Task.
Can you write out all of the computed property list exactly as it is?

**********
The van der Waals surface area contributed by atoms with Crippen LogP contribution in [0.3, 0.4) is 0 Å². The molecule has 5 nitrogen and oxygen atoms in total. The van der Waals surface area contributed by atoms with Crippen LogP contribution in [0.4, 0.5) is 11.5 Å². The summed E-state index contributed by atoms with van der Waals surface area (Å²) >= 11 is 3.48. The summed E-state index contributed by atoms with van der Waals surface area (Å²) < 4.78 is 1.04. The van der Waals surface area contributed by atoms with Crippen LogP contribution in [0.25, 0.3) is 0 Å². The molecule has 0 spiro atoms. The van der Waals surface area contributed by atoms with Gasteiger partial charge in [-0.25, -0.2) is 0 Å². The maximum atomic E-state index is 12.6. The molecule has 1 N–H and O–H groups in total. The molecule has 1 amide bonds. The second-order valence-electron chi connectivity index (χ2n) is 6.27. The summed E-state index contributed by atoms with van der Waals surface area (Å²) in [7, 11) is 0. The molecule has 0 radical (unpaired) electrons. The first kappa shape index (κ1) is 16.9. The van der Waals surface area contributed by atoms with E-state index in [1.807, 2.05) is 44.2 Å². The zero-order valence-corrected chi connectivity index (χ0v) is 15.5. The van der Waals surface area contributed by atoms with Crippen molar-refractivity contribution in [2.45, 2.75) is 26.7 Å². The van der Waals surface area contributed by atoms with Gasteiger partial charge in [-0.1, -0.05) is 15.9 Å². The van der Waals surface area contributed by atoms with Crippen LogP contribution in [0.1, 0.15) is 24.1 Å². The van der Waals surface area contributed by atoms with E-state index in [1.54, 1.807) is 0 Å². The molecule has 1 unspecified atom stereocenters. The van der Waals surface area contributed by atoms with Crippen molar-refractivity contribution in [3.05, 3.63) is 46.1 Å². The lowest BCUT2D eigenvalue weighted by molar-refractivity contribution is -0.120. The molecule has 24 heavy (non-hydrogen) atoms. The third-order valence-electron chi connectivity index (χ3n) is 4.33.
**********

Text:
The van der Waals surface area contributed by atoms with Crippen LogP contribution in [0.3, 0.4) is 0 Å². The molecule has 5 nitrogen and oxygen atoms in total. The van der Waals surface area contributed by atoms with Crippen LogP contribution in [0.4, 0.5) is 11.5 Å². The summed E-state index contributed by atoms with van der Waals surface area (Å²) >= 11 is 3.48. The summed E-state index contributed by atoms with van der Waals surface area (Å²) < 4.78 is 1.04. The van der Waals surface area contributed by atoms with Crippen LogP contribution in [0.25, 0.3) is 0 Å². The molecule has 0 spiro atoms. The van der Waals surface area contributed by atoms with Gasteiger partial charge in [-0.25, -0.2) is 0 Å². The maximum atomic E-state index is 12.6. The molecule has 1 N–H and O–H groups in total. The molecule has 1 amide bonds. The second-order valence-electron chi connectivity index (χ2n) is 6.27. The summed E-state index contributed by atoms with van der Waals surface area (Å²) in [7, 11) is 0. The molecule has 0 radical (unpaired) electrons. The first kappa shape index (κ1) is 16.9. The van der Waals surface area contributed by atoms with E-state index in [1.807, 2.05) is 44.2 Å². The zero-order valence-corrected chi connectivity index (χ0v) is 15.5. The van der Waals surface area contributed by atoms with Crippen molar-refractivity contribution in [2.45, 2.75) is 26.7 Å². The van der Waals surface area contributed by atoms with Gasteiger partial charge in [-0.1, -0.05) is 15.9 Å². The van der Waals surface area contributed by atoms with Crippen LogP contribution in [0.1, 0.15) is 24.1 Å². The van der Waals surface area contributed by atoms with E-state index in [1.54, 1.807) is 0 Å². The molecule has 1 unspecified atom stereocenters. The van der Waals surface area contributed by atoms with Crippen molar-refractivity contribution in [3.05, 3.63) is 46.1 Å². The lowest BCUT2D eigenvalue weighted by molar-refractivity contribution is -0.120. The molecule has 24 heavy (non-hydrogen) atoms. The third-order valence-electron chi connectivity index (χ3n) is 4.33.